Facebook or Fakebook? The anti-social network

Matthias Ritters

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Digital Facebook Friends / Photo Credit: Amit Agarwal
Digital Facebook Friends / Photo Credit: Amit Agarwal & Matthias Ritters

Social Networks as Primary Source of News

More than 95% of Facebook users log into their account every day and  spent in average 21 minutes on the site. We can no longer do without this social network. Users post on it, read on it, discuss on it and believe it. But most people don’t consider that it is still a social platform and there is no guarantee to read the truth.

New media arises and with it the readership of the traditional media coupled declines. “The opportunities for media consumption have expanded dramatically and become fluid, entering all social spaces and becoming an intimate part of our daily lives” (Croteau & Hoynes, 2006). As a matter of fact most people are using Facebook and Twitter as a primary source of news and information these days.

A study by Pew Research says that one-third of Americans get news on Facebook, it is getting more and more popularity as a source of news. Users use their timeline for news feeds as well as get to know friends’ circumstances. That makes news, contributed by the news industry, similar to posts by Facebook friends.

And here it is getting dangerous. We receive well-researched news and simultaneously posts by our friends. For sure, we trust our friends – but there is no guarantee that everything we read on Facebook is true. I was interested in the credulity how Facebook users believe others activities and posts.

So I started an experiment… and lied on Facebook

I announced on Facebook that I am in a relationship with a good friend of mine. Our actual “first day as a couple” was the 1st March – I posted it three days later. I wanted to see how many people would believe the relationship-annunciation. It was clear to me that my closest friends and family members would be sceptical about it – at least I hoped so.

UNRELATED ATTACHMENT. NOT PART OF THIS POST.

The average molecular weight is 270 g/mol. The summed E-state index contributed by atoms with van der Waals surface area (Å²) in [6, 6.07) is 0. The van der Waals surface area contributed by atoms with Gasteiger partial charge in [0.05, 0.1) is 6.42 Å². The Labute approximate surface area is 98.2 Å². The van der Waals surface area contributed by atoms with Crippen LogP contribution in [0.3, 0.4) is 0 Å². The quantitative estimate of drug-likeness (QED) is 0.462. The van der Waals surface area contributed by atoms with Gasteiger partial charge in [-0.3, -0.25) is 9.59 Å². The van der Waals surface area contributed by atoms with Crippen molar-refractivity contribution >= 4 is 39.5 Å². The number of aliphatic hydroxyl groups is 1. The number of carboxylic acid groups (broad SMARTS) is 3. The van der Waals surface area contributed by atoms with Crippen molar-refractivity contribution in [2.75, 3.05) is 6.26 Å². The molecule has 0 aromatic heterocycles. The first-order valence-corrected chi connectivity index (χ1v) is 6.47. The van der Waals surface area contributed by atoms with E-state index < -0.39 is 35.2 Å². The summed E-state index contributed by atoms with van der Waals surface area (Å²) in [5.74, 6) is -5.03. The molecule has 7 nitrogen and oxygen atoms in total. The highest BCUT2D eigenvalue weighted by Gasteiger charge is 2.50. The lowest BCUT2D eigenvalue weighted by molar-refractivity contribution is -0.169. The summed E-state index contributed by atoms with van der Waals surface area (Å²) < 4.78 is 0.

What I figured out surprised me more than I expected: Within two hours 50 friends liked the post being in a relationship. After half a day the post got almost 100 likes.

Likes after half a day
Likes after half a day

Most of them (like expected) didn’t really now about my current situation and congratulated me to my new girlfriend. Other friends wrote me a personal message to clarify the situation.

Beyond that something else surprised me: Almost no one was angry with me. But why? I expected that most of my Facebook friends would be angry because I didn’t talk with them about my new girlfriend. Instead I announced it on Facebook and everyone congratulated us for this relationship.

Comments about our Relationship
Comments about our Relationship

Where is the time we talked to each other in person, and when did it change that we post something before anyone even knows what happened?